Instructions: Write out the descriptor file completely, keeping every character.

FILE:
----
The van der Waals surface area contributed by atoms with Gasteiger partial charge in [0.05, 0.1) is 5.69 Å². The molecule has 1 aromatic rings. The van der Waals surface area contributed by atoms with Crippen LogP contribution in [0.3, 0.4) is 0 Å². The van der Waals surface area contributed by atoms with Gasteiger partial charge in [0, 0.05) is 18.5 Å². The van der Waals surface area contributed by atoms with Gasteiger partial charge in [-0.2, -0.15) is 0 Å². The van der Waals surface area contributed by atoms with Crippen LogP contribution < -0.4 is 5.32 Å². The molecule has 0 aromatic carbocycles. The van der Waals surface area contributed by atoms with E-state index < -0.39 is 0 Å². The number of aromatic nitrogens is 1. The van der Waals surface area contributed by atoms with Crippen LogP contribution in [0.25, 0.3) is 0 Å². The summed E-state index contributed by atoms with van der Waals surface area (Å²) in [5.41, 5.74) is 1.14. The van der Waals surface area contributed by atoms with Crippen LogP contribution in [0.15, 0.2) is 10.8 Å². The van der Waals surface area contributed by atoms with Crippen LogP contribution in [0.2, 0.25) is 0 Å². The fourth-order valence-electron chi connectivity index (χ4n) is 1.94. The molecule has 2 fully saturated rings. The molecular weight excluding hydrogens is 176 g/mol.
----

The van der Waals surface area contributed by atoms with Gasteiger partial charge in [0.05, 0.1) is 5.69 Å². The molecule has 1 aromatic rings. The van der Waals surface area contributed by atoms with Crippen LogP contribution in [0.3, 0.4) is 0 Å². The van der Waals surface area contributed by atoms with Gasteiger partial charge in [0, 0.05) is 18.5 Å². The van der Waals surface area contributed by atoms with Gasteiger partial charge in [-0.2, -0.15) is 0 Å². The van der Waals surface area contributed by atoms with Crippen LogP contribution < -0.4 is 5.32 Å². The molecule has 0 aromatic carbocycles. The van der Waals surface area contributed by atoms with E-state index < -0.39 is 0 Å². The number of aromatic nitrogens is 1. The van der Waals surface area contributed by atoms with Crippen LogP contribution in [0.25, 0.3) is 0 Å². The summed E-state index contributed by atoms with van der Waals surface area (Å²) in [5.41, 5.74) is 1.14. The van der Waals surface area contributed by atoms with Crippen LogP contribution in [0.15, 0.2) is 10.8 Å². The van der Waals surface area contributed by atoms with Crippen LogP contribution in [0.2, 0.25) is 0 Å². The fourth-order valence-electron chi connectivity index (χ4n) is 1.94. The molecule has 2 fully saturated rings. The molecular weight excluding hydrogens is 176 g/mol.